Falmouth parish streams Mass on Facebook Live

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FALMOUTH — When Facebook Live launched nearly a year ago it seemed more like the province of celebrities.

But now the social media platform is being used for more everyday purposes, including by churches who are live-streaming their weekly services to parishioners connected by smartphones, tablets or computers.

The Parish of the Holy Eucharist, based at Holy Martyrs in Falmouth, recently joined the ranks of those turning to Facebook Live to engage a broader audience.

However, Elizabeth Rosquete, operations manager for the parish, which also oversees churches in Yarmouth, Freeport and Gray, said “This is not a substitute for coming to Mass. The goal is to bring people back to the church.”

But, she also acknowledged that Facebook Live is allowing the church to reach “people that we may have been missing before.”

“I see it as a method of evangelizing,” Rosquete said. “Usually we reach a minimum of a couple hundred people during the live broadcast, many of whom are not parishioners.”

In addition, she said Facebook Live allows the parish “to keep parishioners who are unable to attend Mass either because they are physically unable or are away on vacation (connected to) our community.”

The response has been positive to the Facebook Live streams for the past several weeks at 4 p.m. Saturday and 10:30 a.m. on Sunday, according to Rosquete.

With the start of the Lenten season last week, the parish is also using Facebook Live to stream a weekday 5:30 p.m. Mass until Easter.

Using Facebook Live is “providing a chance to stream the beauty of the Catholic faith into the wider community living outside the walls of its churches,” a press release from the Roman Catholic Diocese of Portland said.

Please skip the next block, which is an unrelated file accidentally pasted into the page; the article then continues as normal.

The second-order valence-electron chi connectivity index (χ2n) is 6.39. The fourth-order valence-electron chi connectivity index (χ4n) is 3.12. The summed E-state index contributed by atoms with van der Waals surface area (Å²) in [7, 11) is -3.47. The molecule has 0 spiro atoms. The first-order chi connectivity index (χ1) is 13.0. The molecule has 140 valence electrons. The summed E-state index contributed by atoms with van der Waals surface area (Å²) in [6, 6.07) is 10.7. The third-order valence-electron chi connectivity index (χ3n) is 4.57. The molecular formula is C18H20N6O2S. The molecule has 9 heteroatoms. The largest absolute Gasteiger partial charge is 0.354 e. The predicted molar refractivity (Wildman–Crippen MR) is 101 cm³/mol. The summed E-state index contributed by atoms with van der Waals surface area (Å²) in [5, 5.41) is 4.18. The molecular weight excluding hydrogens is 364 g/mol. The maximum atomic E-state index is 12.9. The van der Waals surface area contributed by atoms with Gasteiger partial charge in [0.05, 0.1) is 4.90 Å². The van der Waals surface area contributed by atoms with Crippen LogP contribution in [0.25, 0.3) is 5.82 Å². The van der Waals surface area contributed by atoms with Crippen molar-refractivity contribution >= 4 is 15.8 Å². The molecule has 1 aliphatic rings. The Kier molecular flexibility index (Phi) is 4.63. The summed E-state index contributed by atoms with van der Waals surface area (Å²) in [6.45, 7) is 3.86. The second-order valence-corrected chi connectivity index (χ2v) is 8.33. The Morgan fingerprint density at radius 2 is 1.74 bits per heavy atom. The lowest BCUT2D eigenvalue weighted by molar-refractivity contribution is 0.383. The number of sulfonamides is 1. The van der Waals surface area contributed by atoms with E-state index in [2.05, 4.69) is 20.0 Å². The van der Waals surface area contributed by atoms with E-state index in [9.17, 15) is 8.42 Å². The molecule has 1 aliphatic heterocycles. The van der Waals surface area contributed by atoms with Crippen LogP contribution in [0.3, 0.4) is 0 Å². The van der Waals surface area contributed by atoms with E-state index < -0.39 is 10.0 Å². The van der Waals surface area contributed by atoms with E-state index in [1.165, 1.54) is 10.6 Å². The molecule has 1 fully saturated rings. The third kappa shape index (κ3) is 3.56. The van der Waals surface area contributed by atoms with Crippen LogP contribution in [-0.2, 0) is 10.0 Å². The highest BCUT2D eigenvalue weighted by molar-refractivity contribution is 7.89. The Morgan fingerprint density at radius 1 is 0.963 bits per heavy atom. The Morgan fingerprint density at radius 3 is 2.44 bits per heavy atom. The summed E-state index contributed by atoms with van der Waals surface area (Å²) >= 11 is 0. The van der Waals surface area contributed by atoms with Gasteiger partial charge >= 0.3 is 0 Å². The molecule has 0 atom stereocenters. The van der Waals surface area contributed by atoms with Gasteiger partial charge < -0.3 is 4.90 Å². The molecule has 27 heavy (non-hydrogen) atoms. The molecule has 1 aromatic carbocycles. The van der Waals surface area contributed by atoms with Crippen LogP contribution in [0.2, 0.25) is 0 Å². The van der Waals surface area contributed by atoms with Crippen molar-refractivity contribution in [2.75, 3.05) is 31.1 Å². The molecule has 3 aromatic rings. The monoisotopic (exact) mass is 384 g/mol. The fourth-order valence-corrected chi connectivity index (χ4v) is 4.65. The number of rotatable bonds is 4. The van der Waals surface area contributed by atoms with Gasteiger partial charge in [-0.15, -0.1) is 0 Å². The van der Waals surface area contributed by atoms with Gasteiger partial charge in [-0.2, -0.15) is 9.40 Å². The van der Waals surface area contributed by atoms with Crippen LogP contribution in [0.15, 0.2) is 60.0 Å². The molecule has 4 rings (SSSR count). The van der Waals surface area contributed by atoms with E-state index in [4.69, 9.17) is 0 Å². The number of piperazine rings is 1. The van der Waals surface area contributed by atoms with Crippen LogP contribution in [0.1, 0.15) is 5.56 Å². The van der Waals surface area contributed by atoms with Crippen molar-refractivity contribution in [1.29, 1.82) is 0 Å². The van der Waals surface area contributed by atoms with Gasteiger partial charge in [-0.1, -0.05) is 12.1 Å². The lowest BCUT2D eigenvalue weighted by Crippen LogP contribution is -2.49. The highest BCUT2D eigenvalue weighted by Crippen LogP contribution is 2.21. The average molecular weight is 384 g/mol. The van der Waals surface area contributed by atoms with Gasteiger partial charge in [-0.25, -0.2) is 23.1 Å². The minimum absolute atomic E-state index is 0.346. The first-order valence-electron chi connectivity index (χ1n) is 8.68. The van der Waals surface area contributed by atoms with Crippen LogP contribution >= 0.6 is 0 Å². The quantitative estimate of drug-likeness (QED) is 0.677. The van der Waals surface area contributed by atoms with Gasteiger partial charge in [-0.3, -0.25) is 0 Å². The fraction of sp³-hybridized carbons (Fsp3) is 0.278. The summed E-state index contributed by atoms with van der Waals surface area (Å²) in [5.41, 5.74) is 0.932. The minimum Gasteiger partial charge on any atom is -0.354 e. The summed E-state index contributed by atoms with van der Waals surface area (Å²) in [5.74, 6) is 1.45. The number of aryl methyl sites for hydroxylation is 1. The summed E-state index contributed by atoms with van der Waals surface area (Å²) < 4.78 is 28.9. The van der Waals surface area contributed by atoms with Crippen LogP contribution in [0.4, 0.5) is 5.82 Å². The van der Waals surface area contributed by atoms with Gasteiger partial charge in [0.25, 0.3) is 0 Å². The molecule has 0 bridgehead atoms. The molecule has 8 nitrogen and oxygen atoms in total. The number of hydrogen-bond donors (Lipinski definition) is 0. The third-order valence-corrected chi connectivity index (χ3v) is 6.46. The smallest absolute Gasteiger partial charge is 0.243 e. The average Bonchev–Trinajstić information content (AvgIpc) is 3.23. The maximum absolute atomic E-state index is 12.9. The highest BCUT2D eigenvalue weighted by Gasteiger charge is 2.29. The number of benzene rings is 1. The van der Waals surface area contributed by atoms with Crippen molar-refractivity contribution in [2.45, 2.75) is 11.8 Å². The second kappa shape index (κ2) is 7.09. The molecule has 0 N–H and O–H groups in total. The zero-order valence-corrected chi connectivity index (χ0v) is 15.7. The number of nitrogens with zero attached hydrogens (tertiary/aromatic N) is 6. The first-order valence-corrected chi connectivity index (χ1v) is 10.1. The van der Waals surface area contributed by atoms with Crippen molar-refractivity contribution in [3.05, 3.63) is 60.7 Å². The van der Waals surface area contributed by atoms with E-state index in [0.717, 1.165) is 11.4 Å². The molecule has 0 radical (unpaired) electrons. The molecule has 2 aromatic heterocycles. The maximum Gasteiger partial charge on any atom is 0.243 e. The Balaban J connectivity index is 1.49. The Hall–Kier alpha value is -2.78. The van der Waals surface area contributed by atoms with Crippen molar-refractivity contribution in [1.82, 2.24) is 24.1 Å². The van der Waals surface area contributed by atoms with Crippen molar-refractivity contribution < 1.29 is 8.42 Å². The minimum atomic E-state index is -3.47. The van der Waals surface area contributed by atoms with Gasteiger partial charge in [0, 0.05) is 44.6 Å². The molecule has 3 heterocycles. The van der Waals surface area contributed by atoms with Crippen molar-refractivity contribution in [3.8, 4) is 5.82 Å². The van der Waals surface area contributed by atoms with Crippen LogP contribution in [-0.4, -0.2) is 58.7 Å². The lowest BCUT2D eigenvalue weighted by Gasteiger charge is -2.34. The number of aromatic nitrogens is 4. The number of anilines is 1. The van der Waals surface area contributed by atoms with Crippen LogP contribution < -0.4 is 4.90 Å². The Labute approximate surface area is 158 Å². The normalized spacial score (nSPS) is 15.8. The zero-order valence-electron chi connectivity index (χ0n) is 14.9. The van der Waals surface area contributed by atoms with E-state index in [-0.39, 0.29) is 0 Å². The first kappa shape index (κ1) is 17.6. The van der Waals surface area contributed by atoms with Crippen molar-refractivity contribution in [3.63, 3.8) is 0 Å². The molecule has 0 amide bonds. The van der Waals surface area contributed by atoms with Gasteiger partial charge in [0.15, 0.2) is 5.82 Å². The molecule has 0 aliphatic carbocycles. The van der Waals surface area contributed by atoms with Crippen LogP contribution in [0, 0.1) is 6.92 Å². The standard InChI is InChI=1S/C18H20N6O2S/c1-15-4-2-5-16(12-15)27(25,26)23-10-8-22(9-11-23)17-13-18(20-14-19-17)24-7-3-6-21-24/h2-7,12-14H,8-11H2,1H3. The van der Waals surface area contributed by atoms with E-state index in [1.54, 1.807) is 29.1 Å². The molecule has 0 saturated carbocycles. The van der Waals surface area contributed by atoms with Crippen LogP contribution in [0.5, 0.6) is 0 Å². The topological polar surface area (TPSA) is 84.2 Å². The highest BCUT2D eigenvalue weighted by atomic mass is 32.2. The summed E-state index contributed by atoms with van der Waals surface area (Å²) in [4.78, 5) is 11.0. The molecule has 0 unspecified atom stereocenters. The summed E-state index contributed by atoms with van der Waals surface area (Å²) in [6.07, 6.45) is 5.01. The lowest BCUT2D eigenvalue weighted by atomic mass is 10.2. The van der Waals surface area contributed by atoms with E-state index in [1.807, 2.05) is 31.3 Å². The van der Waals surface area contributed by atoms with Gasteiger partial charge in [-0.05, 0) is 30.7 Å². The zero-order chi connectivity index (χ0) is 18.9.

“Parish leaders hope that some of the viewers enjoying the live Masses online will be inspired to experience them in person,” the press release added. And, Rosquete said, “It’s such a simple thing to do. Hopefully it touches hearts and makes a big difference.”

The diocese did not say how many of its churches are now using Facebook Live, but many mainline churches have added the ability to live stream video in the last few years, including the Parish of the Holy Eucharist.

Right now, Rosquete said, Holy Martyrs is the only church in the parish set up with video streaming capability.

Rosquete said the parish also relies on its Facebook page as a place to post events, news and spiritual reflection for parishioners. And after the Facebook Live broadcast ends, video of each Mass remains on the page so that followers can watch the service at a time that’s more convenient.

So far, Rosquete said, “I have not heard any negative feedback.” She also said that several parishioners, one away in Florida for the winter and another recovering from surgery, have praised the new service.

When Facebook Live launched in early April of 2016, Facebook co-founder and CEO Mark Zuckerberg said the platform was designed to “make it easier to create, share and discover live videos.”

“(Facebook) Live is like having a TV camera in your pocket,” Zuckerberg said. “Anyone with a phone now has the power to broadcast to anyone in the world. When you interact live, you feel connected in a more personal way. This is a big shift in how we communicate, and it’s going to create new opportunities for people to come together.”

Kate Irish Collins can be reached at 710-2336 or kcollins@theforecaster.net. Follow Kate on Twitter: @KirishCollins.

The Rev. Antony Bass prepares for communion during the March 5 Mass at Holy Martyrs, which was streamed on Facebook Live.

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